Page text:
A shopper leaves a store recently in Southtown Center along South Scatterfield Road in Anderson. Consumer prices have risen the most in 2021 since 1990, casting a shadow over retail expectations for the upcoming holidary shopping season. Staff photo by John P. Cleary
A shopper leaves a store recently in Southtown Center along South Scatterfield Road in Anderson. Consumer prices have risen the most in 2021 since 1990, casting a shadow over retail expectations for the upcoming holidary shopping season. Staff photo by John P. Cleary
ANDERSON — A confluence of supply shortages, heightened consumer demand and concerns about pandemic-related inflation is diminishing the holiday shopping outlook for many local retailers.

Consumer prices in the United States have risen 6.2% during the last 12 months, the largest increase since 1990, according to a report released Wednesday by the Bureau of Labor Statistics. The bleak economic news is casting a shadow over retail expectations for the holiday shopping season, which many businesses count on for a significant portion of their revenues each year. Local, small sellers can be particularly vulnerable because they usually have only one location.

“For bigger (businesses) that are worried about their inflation of rent — for example, a lot of restaurants — you see they’re not able to get things or they’re being charged a lot more,” said Morgan Jackman, a makeup artist who owns a spa in Elwood. “I really feel like there’s going to be a lot of pushback from consumers.”

Jackman and other business owners gathered at Madison Park Church of God on Thursday morning to hear from Indiana Chamber of Commerce President Kevin Brinegar about various issues, including ideas for finding and retaining qualified workers and weathering the current economic storm.

“Batten down the hatches,” Brinegar told the group. “It’s going to be a bumpy ride for a while.”

The current inflationary pressures, Brinegar contended, have been exacerbated by multiple rounds of stimulus payments distributed by the federal government to assist consumers through the pandemic. But many people have used those payments either to shore up their overall finances or boost their savings instead of recirculating money into the economy. One result has been that demand has been pent up, and that has been aggravated by the recent global supply chain disruptions.

“Some economists are saying that the federal government pushed out too much money,” Brinegar said. “People have so much money, they’re demanding goods, and the supply chain has kind of ramped down, so there’s these growing pains of trying to ramp back up. Too much money pushed out from the federal government — with future debt associated to our kids and grandchildren — is the key driver of this jump in inflation that we haven’t seen for a long time.”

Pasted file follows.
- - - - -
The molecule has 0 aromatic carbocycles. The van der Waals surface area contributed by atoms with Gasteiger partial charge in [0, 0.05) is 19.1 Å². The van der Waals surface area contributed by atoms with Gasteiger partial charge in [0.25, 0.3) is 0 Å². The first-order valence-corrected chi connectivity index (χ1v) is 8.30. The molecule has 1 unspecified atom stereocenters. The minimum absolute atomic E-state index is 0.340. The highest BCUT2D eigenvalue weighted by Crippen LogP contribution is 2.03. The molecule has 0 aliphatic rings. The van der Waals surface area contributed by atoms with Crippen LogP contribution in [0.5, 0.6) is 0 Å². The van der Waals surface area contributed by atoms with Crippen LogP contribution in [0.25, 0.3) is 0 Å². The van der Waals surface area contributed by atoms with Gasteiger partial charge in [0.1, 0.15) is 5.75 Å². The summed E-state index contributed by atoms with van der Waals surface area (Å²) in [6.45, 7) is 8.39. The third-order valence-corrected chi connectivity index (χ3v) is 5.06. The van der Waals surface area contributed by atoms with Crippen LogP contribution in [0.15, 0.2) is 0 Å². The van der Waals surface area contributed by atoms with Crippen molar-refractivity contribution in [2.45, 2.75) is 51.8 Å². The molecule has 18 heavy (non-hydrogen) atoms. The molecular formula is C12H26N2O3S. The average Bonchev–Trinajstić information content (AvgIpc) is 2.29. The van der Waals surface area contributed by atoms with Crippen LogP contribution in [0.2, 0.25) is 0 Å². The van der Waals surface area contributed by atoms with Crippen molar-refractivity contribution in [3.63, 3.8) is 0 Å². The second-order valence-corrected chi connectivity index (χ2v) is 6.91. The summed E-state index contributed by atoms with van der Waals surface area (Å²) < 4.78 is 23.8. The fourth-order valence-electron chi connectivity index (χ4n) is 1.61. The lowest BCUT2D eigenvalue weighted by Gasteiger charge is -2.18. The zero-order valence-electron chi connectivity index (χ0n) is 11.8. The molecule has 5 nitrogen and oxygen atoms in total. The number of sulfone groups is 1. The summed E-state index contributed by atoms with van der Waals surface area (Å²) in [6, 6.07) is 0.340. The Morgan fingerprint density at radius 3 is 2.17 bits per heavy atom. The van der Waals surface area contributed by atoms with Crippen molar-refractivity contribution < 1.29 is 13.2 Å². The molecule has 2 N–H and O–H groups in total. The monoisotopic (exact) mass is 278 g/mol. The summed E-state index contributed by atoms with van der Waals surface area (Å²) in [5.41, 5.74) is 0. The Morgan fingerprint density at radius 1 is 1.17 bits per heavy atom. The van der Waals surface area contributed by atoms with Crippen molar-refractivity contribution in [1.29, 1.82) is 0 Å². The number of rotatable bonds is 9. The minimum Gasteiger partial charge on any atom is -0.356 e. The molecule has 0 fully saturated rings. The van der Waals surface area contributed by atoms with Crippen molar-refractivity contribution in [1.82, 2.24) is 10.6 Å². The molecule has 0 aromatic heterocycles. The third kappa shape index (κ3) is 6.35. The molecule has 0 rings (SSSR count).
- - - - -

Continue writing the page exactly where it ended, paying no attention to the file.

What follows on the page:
The BLS reported that the overall price index rose 0.9% in October alone, significantly more than many economists expected. Connected with price increases across multiple categories including food, energy, automobiles and shelter, the data is disconcerting enough on its own. But local business leaders noted that there has been no corresponding rise in wages. In fact, according to the BLS, real average hourly wages decreased 0.5% in October.

“There are plenty of jobs available, but the wages being paid aren’t on par with that kind of an increase,” said Clayton Whitson, president and CEO of the Madison County Chamber of Commerce. “As we’re heading into the holiday season, we’re not just talking about the price of Christmas gifts; we’re talking about the price of a gallon of milk. We’re talking about things, family essentials, that folks need to live and thrive, so that’s certainly a concern.”

Discretionary items — including goods and services that Jackman specializes in — could be low-hanging fruit on many people’s Christmas lists this year, but she’s tried to get ahead of those potential pitfalls by reducing some overhead expenses and encouraging regular customers to take advantage of her current discounts.

“We’ve found that in order for us to not have to raise (prices) a lot, we weren’t able to offer as deep of discounts that we were before,” Jackman said. “But I’m hoping that I’ve kind of pushed enough people into thinking that, hey, I can save that money and spread it over the holiday season. Hopefully we might see a little bit more of an increase, actually, for local vendors because they’re able to offer something in hand right away, which is what the customers want.”
© 2022 Community Newspaper Holdings, Inc.